Lunar Landing Research Vehicle (LLRV)
The LLRV was based around earlier experimental VTOL vehicles, such as the Rolls-Royce Thrust-Measuring Rig (TMR), developed to study the potential of vertical takeoff and landing for jet aircraft. Like the TMR, the LLRV was known as a "flying bedstead". Neil Armstrong had a narrow escape when the LLRV he was flying went out of control and he was forced to eject.
History of the LLRVThe idea for the LLRV dates back to about 1960 when NASA started planning for the Apollo missions which would take humans to the Moon. It was critical that astronauts be able to train in a free-flying craft that handled in a similar way to the descent vehicle that would be piloted down to the lunar surface. After conceptual planning, contracts were awarded to Bell Aerosystems, first to study and then to produce the LLRV. Two vehicles were delivered by Bell to NASA's Flight Research Center (which eventually became Dryden Flight Research Center) in 1964. The first actual flights were carried out at Edwards Air Force Base, beginning in October 1964, with three short flights by Joe Walker, totaling just over a minute to no more than 10 feet above the ground.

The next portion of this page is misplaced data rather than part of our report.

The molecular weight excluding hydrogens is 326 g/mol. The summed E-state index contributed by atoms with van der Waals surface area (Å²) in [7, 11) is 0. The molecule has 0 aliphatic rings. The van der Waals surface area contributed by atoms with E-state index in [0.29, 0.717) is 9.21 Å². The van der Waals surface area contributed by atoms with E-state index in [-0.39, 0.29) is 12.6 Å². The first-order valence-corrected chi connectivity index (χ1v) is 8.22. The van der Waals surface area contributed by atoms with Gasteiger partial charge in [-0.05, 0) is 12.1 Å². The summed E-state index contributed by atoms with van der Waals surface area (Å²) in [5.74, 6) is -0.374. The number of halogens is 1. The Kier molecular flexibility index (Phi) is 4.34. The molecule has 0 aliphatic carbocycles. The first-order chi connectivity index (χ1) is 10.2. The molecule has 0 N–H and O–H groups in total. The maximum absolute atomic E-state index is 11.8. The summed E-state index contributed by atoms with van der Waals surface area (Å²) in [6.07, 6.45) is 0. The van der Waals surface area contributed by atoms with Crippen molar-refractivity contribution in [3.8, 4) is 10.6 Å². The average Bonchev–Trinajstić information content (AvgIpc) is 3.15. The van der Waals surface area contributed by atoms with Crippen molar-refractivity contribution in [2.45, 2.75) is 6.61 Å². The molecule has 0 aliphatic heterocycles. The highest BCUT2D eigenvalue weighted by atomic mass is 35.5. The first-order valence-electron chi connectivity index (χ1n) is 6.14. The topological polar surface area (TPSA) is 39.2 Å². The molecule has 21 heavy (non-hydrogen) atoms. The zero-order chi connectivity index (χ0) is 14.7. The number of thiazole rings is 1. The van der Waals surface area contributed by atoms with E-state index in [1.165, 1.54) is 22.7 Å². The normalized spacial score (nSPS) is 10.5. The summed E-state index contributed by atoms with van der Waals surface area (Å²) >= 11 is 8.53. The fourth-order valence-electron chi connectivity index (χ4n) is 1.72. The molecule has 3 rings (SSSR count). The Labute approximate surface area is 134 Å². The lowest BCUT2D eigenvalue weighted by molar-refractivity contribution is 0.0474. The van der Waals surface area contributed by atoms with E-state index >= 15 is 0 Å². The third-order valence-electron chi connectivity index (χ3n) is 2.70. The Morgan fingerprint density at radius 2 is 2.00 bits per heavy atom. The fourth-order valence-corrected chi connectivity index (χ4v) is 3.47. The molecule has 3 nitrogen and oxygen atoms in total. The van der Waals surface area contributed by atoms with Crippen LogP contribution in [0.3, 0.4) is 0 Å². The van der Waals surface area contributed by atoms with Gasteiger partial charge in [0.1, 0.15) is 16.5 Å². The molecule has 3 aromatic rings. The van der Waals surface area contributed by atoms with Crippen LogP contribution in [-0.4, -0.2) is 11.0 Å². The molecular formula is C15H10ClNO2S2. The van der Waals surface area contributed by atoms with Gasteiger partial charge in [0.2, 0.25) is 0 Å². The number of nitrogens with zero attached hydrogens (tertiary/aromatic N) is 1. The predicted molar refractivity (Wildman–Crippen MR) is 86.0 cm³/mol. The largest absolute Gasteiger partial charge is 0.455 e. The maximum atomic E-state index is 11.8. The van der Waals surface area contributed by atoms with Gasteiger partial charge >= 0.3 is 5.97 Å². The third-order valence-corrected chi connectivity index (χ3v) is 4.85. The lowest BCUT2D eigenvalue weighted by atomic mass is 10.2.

By mid-1966, NASA had learned enough from the LLRV program to award Bell a contract for three Lunar Landing Test Vehicles (LLTVs) which more closely modeled the flight characteristics and controls of the actual Lunar Module. Of the five-strong fleet used to train astronauts, three were destroyed in crashes at the Manned Space Flight Center, Houston – LLRV No. 1 in May 1968 and two LLTVs, in December 1968 and January 1971. Fortunately, in each case the pilot was able to eject safely. The flight on which LLRV No. 1 was lost was piloted by Neil Armstrong, who later became the first person to walk on the Moon.
Construction of the LLRVBuilt of aluminum alloy trusses, the LLRV was powered by a General Electric CF-700-2V turbofan engine, with 4,200 pounds of thrust, mounted vertically in a gimbal The engine got the vehicle up to the test altitude and was then throttled back to support five-sixths of the vehicle's weight, simulating the reduced gravity of the moon. Two hydrogen peroxide lift rockets with thrust that could be varied from 100 to 500 pounds handled the LLRV's rate of descent and horizontal movement. Sixteen smaller hydrogen peroxide rockets, mounted in pairs, gave the pilot control in pitch, yaw and roll. As safety backups on the LLRV, six 500-pound rockets could take over the lift function and stabilize the craft for a moment if the main jet engine failed. The pilot had a zero-zero ejection seat that would then lift him away to safety.
Related categories• MANNED SPACEFLIGHT
• EXPERIMENTAL AIRCRAFT
Source: NASA Dryden fact sheet – LLRV
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